The ACCC Just Crowned Australia’s Best NBN Provider [Updated]

The ACCC Just Crowned Australia’s Best NBN Provider [Updated]
Image: Tech180

The Australian Competition and Consumer Commission (ACCC) this week released its sixth report on real-world NBN speeds, and the results weren’t too bad. Providers are now delivering between 80.4% and 86.7% of maximum plan speeds during peak usage hours of 7pm – 11pm. Here’s how the major ISPs compared.

The report’s sample is now large enough to provide peak hour speed information about nine major ISPs: Aussie Broadband, Dodo, Exetel, iiNet, iPrimus, MyRepublic, Optus, Telstra, and TPG.

TPG came out on top once again: its customers were found to receive 86.7% of its plan’s maximum speeds during busy periods, putting the telco ahead of the eight other providers in the report.

Here are the full results:

Overall Overall excluding under
performing connections
Peak hours
Aussie Broadband 86.6% 90.0% 85.3%
Dodo 82.2% 88.1% 80.4%
Exetel 85.1% 87.3% 82.8%
iiNet 85.3% 90.7% 84.2%
iPrimus 82.2% 88.1% 80.4%
MyRepublic 85.1% 91.2% 84.8%
Optus 86.7% 91% 85.5%
Telstra 84.2% 91.1% 83.1%
TPG 87.6% 91.5% 86.7%

It’s worth noting that the ACCC speed testing program sample size isn’t huge: it covered 1095 NBN connections. There’s almost certainly a margin of error when it comes to this data, but at the same time, it’s not a bad indication of how Australia’s ISPs perform.

Best NBN plans

Here’s a look at NBN 100 plans from the providers in the ACCC report:

MyRepublic is the cheapest when it comes to NBN 100 plans from the ISP shortlist. You’ll pay $79.95 per month for the first 12 months, and $89.95 per month thereafter. The plan is offered on a no-contract basis, so you can leave whenever you want. This offer is only slated to run until August 8 however, so if you want this plan, you might want to get in soon.

Reigning champ TPG is up next in terms of price, coming in at $89.99 per month on an 18-month contract. You can however pay a $99.95 set-up fee if you’d prefer a contract-free plan.

And here’s a look at NBN 50 plans from the providers in the ACCC report:

Exetel is the cheapest option when looking at the NBN 50 plans here. You’ll pay $64.99 per month for unlimited data on a contract-free plan. You will be hit with a $79 setup fee, however.

Note that Telstra doesn’t have an NBN 100 plan in its core range. To get NBN 100 speeds on Telstra you’ll need to sign up for an NBN 50 plan and, if your physical connection is fast enough, you can then upgrade to NBN 100 for an extra $30 per month. Dodo and iPrimus don’t sell NBN 100 plans either, and don’t have any options for upgrading. MyRepublic doesn’t currently sell an NBN 50 plan.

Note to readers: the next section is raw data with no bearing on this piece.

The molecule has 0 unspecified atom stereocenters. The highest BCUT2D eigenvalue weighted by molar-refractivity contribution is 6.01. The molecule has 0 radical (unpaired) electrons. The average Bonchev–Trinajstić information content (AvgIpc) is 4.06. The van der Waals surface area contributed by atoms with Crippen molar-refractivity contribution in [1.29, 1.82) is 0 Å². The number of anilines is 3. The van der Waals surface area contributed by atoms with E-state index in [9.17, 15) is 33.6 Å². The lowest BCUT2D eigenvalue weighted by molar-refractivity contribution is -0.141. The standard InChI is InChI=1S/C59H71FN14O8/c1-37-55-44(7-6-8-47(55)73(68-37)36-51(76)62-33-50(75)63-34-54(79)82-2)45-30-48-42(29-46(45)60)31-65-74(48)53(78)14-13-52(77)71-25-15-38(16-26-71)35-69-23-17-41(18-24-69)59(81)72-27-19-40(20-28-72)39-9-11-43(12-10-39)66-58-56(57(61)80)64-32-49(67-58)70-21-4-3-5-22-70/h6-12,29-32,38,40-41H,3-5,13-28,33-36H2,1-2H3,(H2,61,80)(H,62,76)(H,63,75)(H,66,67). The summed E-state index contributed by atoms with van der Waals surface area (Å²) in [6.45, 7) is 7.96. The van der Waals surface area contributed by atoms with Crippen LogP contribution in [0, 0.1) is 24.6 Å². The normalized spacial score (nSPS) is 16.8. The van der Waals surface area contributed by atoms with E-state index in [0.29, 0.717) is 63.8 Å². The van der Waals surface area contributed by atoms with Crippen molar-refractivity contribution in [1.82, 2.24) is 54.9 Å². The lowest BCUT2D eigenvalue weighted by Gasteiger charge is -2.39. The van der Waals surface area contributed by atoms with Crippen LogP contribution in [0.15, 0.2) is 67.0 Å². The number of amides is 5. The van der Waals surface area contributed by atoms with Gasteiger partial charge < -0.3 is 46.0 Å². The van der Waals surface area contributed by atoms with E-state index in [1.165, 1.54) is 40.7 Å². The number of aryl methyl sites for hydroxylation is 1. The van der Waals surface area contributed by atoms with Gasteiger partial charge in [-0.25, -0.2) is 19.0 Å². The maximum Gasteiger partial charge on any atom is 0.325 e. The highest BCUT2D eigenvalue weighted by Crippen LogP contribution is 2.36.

Alex Choros is Managing Editor at WhistleOut, Australia’s phone and internet comparison website.


  • I wonder if the ACCC looks at the support of Broadband providers? I am currently having problems with Iinet. I’m on an NBN 50 plan and my download speed as of 5minutes ago was 4.2Mbps and upload speed of 16.5Mbps. The problem was reported on 4 August, chase up 6 August, still waiting for Tech support to contact me. So much for service.

    • To be honest, that wouldn’t even register on a support basis, unless you’ve signed up for a contractual Service Level Agreement and/or Grade of Service, or you have a life support system in the house ?
      Having worked on several tech helpdesks over the years, typically a fault lodged on the weekend will be deferred to the techs on Monday, where they will have to prioritise and plow through the weekends worth of support issues, plus anything remaining from the previous week.

      1st level support *may* have investigated and escalated by Tuesday, but that’s highly unlikely as ‘no service’ calls will take priority, and rightly so.
      In fact, the biggest delay to support desks are people like you – constantly demanding why someone hasn’t immediately resolved their minor issue, and the refusal to understand that you’ve signed up for ‘best effort’ resolution.
      Invariably one of you decides they are going to ‘escalate’ the issue, and even more time is wasted on someone who is making a lot of noise, but paying the same amount as everyone else.

      I’d have more sympathy if you’d been without service for 2 weeks, but two days of degraded service ? Pfft.

    • I’ve had a few fault-driven outages and speed slowdowns since changing to AussieBB NBN a couple of years ago. I’m happy to report that they are super responsive. NBN may take their sweet time to fix a network issue, but AussieBB are awesome at responding and telling you where the fault lies and who is fixing it.

      nb. The only shortcoming to their system is that updates to faults logged in the customer portal (like when they reply to you) do not trigger an email alert. So we have to log in to our AussieBB account to check for updates on the fault status. Hopefully they fix that sometime soon.

  • It’d be interesting to know what the variations are within that sample. Like how is the test performed? Is it on the same hardware? Could the performance be being influenced by poor routers for example. Similarly, are the tests in different exchanges/suburbs/cities?

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